I want anxiety the way a five-year-old wants rainbow sprinkles. Bright, obscenely sweet. Unnecessary. Luxurious. An extra 50 cents, but they’re worth it. Catching in your teeth, but only for a moment. Wanted, swallowed, forgotten.
Sometimes, I feel like my veins are full of sparkling water. I am on edge, I am nothing but edges, I am vibrating like a guitar string between chords. The world is immediate. Time makes me dizzy. I have so much to do. Electric, burning, burning.
I toss salads and mix metaphors. I tremble. I accomplish things. I write novels with fire hissing beneath my tongue.
The girls in high school glittered. I never understood how they did it: flawless eyeliner, internships, confidence, boba tea, effortless laughter. They seemed to inhabit another world, one with fewer predators. All I could see was angles.
They said things like oh my anxiety oh I’m so anxious I’m, like, seriously gonna have a panic attack.
My first panic attack, the ceiling swam and I couldn’t feel my legs and my breath thrashed in my lungs like a dying fish. Then there was another and another and another, as the world grew less real.
I search “anxiety” on Etsy and I see anti stress crystal bracelets + weighted blankets + aromatherapy inhalers + a sweatshirt with a mock-school logo that says “anxiety state” + more bracelets + a happiness journal + a notebook with “overthinker” stenciled on the cover in rose gold.
Sometimes, empathy is not always helpful. Normalize asking for help, they say. Normalize therapy, Prozac, mental health days, bath bombs, burnout. It’s okay not to be okay.
Healing crystal chakra bracelet with free shipping. Fidget toy–great for focus! Mindful breathing necklaces. The “fuck anxiety” mug is a bestseller.
I don’t mean to be petty or judgmental, but it bothers me when they say “I have anxiety” because everyone has anxiety, just like everyone has mitochondrial DNA and pet peeves and human emotions and a Social Security Number.
Anxiety is to anxiety disorder as domesticated chihuahua is to Arctic wolves. And those wolves can eat you alive.
Spell jar. Stress-relieving sleep balm. An ugly brooch.
Once, someone told me a story about wolves. There were two of them, fighting for food, and a child perched in the branches of the tree, watching them struggle. An old man crossed the forest grove and asked, “Which one will win?”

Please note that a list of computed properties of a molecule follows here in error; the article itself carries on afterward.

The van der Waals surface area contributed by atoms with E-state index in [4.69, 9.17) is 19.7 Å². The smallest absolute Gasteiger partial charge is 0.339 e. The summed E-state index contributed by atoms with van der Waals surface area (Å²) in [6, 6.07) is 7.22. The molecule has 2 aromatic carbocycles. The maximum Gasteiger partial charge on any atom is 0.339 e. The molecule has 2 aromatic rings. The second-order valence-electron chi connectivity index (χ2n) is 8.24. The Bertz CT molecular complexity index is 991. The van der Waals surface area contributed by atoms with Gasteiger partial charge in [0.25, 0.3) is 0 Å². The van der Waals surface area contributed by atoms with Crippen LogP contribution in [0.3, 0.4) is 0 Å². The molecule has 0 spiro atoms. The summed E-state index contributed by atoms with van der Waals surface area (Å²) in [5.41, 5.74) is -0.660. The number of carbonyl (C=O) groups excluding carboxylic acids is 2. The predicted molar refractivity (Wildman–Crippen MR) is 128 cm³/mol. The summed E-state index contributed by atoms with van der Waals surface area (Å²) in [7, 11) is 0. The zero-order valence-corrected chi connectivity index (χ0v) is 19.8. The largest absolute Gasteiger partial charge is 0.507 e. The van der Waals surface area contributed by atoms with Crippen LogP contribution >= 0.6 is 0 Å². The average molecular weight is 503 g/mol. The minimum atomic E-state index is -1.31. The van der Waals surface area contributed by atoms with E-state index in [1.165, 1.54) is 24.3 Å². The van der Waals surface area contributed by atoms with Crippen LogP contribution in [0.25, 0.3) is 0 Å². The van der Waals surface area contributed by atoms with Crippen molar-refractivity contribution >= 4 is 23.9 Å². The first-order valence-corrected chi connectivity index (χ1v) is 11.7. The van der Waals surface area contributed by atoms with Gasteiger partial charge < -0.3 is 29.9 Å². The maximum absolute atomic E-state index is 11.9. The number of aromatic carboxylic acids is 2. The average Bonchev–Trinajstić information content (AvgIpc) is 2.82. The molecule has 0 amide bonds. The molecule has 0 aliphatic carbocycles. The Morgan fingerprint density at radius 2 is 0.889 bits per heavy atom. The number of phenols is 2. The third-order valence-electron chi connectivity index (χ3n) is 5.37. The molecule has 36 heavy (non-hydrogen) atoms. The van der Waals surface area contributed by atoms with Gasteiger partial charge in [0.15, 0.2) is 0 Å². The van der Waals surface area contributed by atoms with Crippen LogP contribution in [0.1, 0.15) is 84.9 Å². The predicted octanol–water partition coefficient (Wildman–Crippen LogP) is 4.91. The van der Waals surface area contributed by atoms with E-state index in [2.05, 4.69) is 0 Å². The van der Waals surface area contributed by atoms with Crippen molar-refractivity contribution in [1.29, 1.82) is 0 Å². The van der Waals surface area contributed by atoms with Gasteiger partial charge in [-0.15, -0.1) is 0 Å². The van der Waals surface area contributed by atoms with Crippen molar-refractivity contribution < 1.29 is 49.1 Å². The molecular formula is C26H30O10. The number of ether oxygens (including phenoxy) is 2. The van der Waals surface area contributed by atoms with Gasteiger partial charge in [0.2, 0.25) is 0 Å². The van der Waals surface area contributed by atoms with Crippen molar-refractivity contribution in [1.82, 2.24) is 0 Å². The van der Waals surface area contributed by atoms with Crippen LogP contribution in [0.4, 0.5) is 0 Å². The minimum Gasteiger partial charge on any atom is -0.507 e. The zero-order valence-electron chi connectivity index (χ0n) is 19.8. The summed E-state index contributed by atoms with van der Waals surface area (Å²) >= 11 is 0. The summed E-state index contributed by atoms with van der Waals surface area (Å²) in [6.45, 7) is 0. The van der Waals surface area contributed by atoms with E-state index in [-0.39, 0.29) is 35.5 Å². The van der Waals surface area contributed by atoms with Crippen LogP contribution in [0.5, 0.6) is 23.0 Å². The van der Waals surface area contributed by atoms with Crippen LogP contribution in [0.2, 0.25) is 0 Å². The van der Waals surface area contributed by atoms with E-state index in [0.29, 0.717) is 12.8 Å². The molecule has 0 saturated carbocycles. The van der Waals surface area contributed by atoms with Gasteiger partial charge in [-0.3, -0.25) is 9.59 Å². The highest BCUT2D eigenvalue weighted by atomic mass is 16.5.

“I bet on the favorite,” the child answered. The old man departed and the wolves grew sick of cannibalism, so they turned on the child, and he cried and cried but no one came.
At least, I think that’s how it goes.
They wear their anxiety like a bracelet, so everyone can see. It gives you status, in a twisted way. It lets you say oh yes it is awareness week and I want to erode the stigma and I think it’s really important like to be honest about stuff. This makes people smile.
I wear my anxiety like an oversized raincoat that makes me sweat and stumble. When I’m sick, really sick, I talk to myself and lie on the concrete and squint into fluorescent lights and repeat meaningless words, Thursday, Thursday and say things like Are you real? This does not make people smile.
Unicorn wonderland slime. Bestseller!
I want sprinkles but I like butter pecan, too. I learned when I was eight that you can’t have a banana sundae and a waffle cone at the same time. You have to choose.
There are days when the raincoat suffocates me and there are days when I am unbothered. And sometimes, it rains and I am glad I have a raincoat, and everyone around me is shivering.
I will never be a glitter girl or put on eyeliner with a steady hand. At best, I flicker.
There is a comfort in flickering, and a beauty. I am reminded of Shabbos candles and weak wind and Edna St. Vincent Millay.
Empath necklace, therapy journal, mental health wallet card, panic relief wax melts, agate bracelet, self-care notepad, shower eucalyptus–
I slam my laptop shut.